How to Catch Kingfish With Capt. Colton Hester

King Mackerel (also known as Kingfish) is a prized gem in the Atlantic and Gulf of Mexico. They are highly sought after by avid deep sea anglers and commercial fishing companies. If you want to know how to hook one, then you’ve come to the right place. Salt Life’s very own Captain Colton Hester has graciously shared his deep knowledge of how and where to catch Kingfish with us and the information was too good to keep to ourselves. 

 

This article will detail everything you need to know to hook a Kingfish. Colton digs into the right equipment and bait to use, where to look for them, and even pro strategy to make sure the Kingfish you hook lands in your boat.

 

Let’s go fishing!

The Right Equipment

Before you can get out there and catch a trophy Kingfish, you have to make sure your rig and tackle are set up to land these massive fish which can weigh more than 40 lbs. Here are the rods, reels, bait, and tackle that Captain Hester recommends to catch Kingfish. He uses these setups himself so you can be confident that they will work for you.

Rods

The rods that Captain Hester uses are a Crowder 7-foot 12-25 lb and a Crowder 7-foot 20-40 lb. When fishing in an area that does not have a problem with the overpopulation of sharks such as Fort Pierce, Florida or Sebastian, Florida, Captain Hester recommends using a lighter rod. This allows you to take your time with the fish so you don’t rip out your hook during the fight. When you are fishing somewhere where sharks are much more prevalent, like Jupiter, Florida, Captain Hester recommends using a stronger 20-40 lb rod so you can land the fish quickly and keep your catch from getting eaten by the sharks.

Reels

There are three reels that Captain Hester recommends when Kingfishing. The most reasonable reels are a Shimano TLD 20 2-speed or a Shimano Speedmaster II size 16. The higher end option that Captain Hester uses for tournament fishing is a Shimano Talica size 16. All of these reels are excellent options for targeting big Kingfish as their drags are accurate and smooth, which is a must as these fish run and pull hard. When fishing with smaller rods, Captain Hester recommends a 3-4 lb drag. When fishing with larger rods, he recommends a 3-4 lb drag at strike, and then 6-7 lb of drag once you hook the Kingfish.

Bait and Tackle

For 12-25 lb rods Captain Hester suggests using 20 lb. Momoi Monofilament. For 20-40 lb rods, he suggests 30 lb. Momoi monofilament with a 50 lb. Seaguar Fluorocarbon leader. Make your leader about 15 feet long. This allows you to put more pressure on the fish when sharks are nearby and also keeps the Kingfish’s tail, or a Shark, from breaking the line.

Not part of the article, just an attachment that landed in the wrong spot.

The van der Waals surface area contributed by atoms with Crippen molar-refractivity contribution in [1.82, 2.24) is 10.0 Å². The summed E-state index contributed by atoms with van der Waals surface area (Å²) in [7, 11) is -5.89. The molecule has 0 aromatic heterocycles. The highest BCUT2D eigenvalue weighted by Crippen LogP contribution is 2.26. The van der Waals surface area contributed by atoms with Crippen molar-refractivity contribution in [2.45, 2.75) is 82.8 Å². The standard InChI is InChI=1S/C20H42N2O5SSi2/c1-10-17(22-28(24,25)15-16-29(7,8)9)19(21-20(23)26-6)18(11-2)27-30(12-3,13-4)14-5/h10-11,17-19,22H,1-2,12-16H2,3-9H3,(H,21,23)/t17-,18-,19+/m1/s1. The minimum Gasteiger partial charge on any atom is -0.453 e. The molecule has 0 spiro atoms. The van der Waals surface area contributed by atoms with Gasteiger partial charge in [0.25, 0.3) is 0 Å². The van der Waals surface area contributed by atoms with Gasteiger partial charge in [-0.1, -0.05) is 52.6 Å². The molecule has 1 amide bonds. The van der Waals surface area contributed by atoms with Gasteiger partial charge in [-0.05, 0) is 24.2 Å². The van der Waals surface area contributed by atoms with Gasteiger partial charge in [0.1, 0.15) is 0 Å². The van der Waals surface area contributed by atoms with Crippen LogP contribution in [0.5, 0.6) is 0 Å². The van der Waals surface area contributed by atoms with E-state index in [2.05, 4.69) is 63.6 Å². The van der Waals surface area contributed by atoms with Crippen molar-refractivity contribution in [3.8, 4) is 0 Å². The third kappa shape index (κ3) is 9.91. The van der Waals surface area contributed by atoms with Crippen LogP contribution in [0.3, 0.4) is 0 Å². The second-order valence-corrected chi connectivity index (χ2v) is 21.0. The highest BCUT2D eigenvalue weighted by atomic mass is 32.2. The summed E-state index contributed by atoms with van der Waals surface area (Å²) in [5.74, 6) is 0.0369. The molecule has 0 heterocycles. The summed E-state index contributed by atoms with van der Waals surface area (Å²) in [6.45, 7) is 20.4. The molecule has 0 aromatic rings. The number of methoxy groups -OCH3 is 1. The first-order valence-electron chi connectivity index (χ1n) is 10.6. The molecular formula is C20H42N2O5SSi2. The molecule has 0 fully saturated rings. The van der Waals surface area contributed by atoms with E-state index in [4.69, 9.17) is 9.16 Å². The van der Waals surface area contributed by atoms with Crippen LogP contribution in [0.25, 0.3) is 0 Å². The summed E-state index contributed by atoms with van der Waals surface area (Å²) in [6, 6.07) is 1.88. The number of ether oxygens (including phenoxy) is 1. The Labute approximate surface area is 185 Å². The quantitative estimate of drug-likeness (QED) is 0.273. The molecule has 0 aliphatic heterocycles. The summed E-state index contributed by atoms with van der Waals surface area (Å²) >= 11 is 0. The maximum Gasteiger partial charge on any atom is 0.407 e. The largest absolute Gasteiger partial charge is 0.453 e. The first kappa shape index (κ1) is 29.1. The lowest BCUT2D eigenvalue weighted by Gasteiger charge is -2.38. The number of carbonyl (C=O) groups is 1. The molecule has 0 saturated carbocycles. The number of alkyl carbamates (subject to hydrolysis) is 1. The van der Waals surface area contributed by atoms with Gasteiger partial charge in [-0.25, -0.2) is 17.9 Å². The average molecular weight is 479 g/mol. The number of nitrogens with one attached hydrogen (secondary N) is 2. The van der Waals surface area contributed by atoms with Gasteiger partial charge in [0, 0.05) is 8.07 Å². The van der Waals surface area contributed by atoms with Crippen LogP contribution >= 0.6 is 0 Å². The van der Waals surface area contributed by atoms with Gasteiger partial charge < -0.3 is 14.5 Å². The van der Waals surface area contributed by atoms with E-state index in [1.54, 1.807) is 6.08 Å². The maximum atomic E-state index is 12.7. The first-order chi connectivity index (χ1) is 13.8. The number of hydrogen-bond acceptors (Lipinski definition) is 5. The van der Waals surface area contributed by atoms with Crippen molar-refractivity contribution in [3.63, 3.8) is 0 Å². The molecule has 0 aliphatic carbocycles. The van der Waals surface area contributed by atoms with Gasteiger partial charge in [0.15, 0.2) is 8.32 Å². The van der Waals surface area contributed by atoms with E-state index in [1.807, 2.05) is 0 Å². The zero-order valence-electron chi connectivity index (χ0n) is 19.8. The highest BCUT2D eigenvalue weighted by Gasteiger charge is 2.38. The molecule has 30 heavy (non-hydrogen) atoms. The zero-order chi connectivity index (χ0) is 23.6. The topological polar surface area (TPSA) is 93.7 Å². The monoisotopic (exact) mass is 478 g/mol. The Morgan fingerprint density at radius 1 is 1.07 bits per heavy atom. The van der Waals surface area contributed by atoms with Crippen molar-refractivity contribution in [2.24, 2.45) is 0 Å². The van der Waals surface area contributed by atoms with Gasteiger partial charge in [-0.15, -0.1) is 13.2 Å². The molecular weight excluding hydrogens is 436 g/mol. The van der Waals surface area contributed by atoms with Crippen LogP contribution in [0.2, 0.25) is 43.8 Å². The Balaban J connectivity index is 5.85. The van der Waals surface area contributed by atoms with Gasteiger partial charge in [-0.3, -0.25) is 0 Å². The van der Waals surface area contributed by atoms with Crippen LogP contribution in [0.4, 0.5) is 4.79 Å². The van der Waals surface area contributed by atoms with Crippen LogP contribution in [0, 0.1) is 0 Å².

When it comes to setting up your rig, Captain Hester is partial to a #6 size straight wire with a very small SPRO #8 size swivel. Tie this setup with a haywire twist to a 24-inch piece of wire. This is the leader of the rig. 

 

From there, Captain Hester rigs up a 2/0 or a 3/0 Mustad O'Shaughnessy Bait Hook that is also connected by a haywire twist. He then takes a 12-inch piece of #6 wire and attaches it to the lead 2/0 or 3/0 hook with a haywire twist. 

 

For smaller bait such as sardines, cigar minnows, threadfins, and pilchards, Captain Hester recommends tying a #4 treble hook at the back of the rig. For the larger baits, he uses the combination of the 3/0 lead hook and a #2 treble hook. This works well for the larger baits such as goggle eyes and blue runners. For very large blue runners, he will add another 8-inch piece of wire and another #2 treble hook so that the Kingfish will not miss the hooks.

Where to Find Kingfish

Large Kingfish tend to stay near structures like wrecks, reefs, or even an artificial reef (a man-made ocean structure built and placed to benefit marine life). So if you want to hook a monster Kingfish you need to look around for these structures, usually in 40-120 feet of water where blue runners or threadfins are swimming. You want to slow troll in a circle around these areas at just 1-2 MPH. 

 

Captain Hester recommends using a Cannon downrigger to get your bait down to these deeper water columns.

Getting Them in the Boat

Big Kingfish will come to the surface but will stay out away from the boat. In order to keep from losing your catch, you need to be sure to have a long enough gaff to reach those monster Kingfish and get them out of the water and into your boat. You need to have at least an 8-foot gaff on board. A 10-foot gaff is more preferable.

Ready to Go Kingfishing?

Now that you know what to use, where to look, and how to fight Kingfish, all that’s left is for you to get out on the water and put these pro tips to the test. But to get there, you will need the expert guidance of a professional Charter Captain. Luckily, Salt Life’s Charter Captains Directory makes it easy for you to find the perfect guide for your next Kingfishing adventure. Tight lines!

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